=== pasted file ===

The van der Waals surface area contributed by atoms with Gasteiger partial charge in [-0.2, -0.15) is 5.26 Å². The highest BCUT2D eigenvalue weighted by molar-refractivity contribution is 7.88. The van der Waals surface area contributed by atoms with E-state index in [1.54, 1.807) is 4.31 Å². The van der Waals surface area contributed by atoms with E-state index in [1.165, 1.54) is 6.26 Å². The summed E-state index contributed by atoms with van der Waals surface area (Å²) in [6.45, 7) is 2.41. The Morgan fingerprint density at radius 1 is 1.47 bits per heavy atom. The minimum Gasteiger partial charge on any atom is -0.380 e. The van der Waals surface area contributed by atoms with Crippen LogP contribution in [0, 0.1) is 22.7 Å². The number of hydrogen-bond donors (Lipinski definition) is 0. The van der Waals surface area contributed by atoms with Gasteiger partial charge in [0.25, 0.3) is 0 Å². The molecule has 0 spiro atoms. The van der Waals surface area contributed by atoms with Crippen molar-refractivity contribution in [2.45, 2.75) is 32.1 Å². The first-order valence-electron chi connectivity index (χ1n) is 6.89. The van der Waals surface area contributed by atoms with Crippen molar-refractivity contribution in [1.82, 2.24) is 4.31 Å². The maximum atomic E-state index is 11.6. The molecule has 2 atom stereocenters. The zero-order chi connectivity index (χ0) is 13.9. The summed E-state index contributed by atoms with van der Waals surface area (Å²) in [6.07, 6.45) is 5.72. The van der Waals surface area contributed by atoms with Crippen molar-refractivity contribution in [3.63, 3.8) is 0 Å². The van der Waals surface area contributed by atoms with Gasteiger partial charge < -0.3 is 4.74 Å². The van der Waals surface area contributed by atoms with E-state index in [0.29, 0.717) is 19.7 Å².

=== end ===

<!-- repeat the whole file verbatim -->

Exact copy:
The van der Waals surface area contributed by atoms with Gasteiger partial charge in [-0.2, -0.15) is 5.26 Å². The highest BCUT2D eigenvalue weighted by molar-refractivity contribution is 7.88. The van der Waals surface area contributed by atoms with E-state index in [1.54, 1.807) is 4.31 Å². The van der Waals surface area contributed by atoms with E-state index in [1.165, 1.54) is 6.26 Å². The summed E-state index contributed by atoms with van der Waals surface area (Å²) in [6.45, 7) is 2.41. The Morgan fingerprint density at radius 1 is 1.47 bits per heavy atom. The minimum Gasteiger partial charge on any atom is -0.380 e. The van der Waals surface area contributed by atoms with Crippen LogP contribution in [0, 0.1) is 22.7 Å². The number of hydrogen-bond donors (Lipinski definition) is 0. The van der Waals surface area contributed by atoms with Gasteiger partial charge in [0.25, 0.3) is 0 Å². The molecule has 0 spiro atoms. The van der Waals surface area contributed by atoms with Crippen molar-refractivity contribution in [2.45, 2.75) is 32.1 Å². The first-order valence-electron chi connectivity index (χ1n) is 6.89. The van der Waals surface area contributed by atoms with Crippen molar-refractivity contribution in [1.82, 2.24) is 4.31 Å². The maximum atomic E-state index is 11.6. The molecule has 2 atom stereocenters. The zero-order chi connectivity index (χ0) is 13.9. The summed E-state index contributed by atoms with van der Waals surface area (Å²) in [6.07, 6.45) is 5.72. The van der Waals surface area contributed by atoms with Crippen molar-refractivity contribution in [3.63, 3.8) is 0 Å². The van der Waals surface area contributed by atoms with Gasteiger partial charge < -0.3 is 4.74 Å². The van der Waals surface area contributed by atoms with E-state index in [0.29, 0.717) is 19.7 Å².